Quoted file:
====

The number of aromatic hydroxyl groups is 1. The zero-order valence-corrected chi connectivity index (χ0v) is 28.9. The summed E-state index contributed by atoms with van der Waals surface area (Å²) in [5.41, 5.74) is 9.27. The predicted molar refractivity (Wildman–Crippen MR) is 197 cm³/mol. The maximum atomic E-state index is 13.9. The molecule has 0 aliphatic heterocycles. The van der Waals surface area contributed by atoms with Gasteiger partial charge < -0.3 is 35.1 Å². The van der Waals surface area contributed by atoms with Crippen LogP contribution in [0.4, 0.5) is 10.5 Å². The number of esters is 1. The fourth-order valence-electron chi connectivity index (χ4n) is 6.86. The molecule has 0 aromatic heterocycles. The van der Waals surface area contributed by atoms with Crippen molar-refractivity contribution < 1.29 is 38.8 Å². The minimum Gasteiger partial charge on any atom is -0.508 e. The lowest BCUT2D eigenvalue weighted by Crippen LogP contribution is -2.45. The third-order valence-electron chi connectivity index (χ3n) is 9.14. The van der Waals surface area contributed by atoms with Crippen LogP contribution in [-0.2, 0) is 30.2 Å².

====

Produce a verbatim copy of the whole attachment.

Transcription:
The number of aromatic hydroxyl groups is 1. The zero-order valence-corrected chi connectivity index (χ0v) is 28.9. The summed E-state index contributed by atoms with van der Waals surface area (Å²) in [5.41, 5.74) is 9.27. The predicted molar refractivity (Wildman–Crippen MR) is 197 cm³/mol. The maximum atomic E-state index is 13.9. The molecule has 0 aliphatic heterocycles. The van der Waals surface area contributed by atoms with Gasteiger partial charge < -0.3 is 35.1 Å². The van der Waals surface area contributed by atoms with Crippen LogP contribution in [0.4, 0.5) is 10.5 Å². The number of esters is 1. The fourth-order valence-electron chi connectivity index (χ4n) is 6.86. The molecule has 0 aromatic heterocycles. The van der Waals surface area contributed by atoms with Crippen molar-refractivity contribution < 1.29 is 38.8 Å². The minimum Gasteiger partial charge on any atom is -0.508 e. The lowest BCUT2D eigenvalue weighted by Crippen LogP contribution is -2.45. The third-order valence-electron chi connectivity index (χ3n) is 9.14. The van der Waals surface area contributed by atoms with Crippen LogP contribution in [-0.2, 0) is 30.2 Å².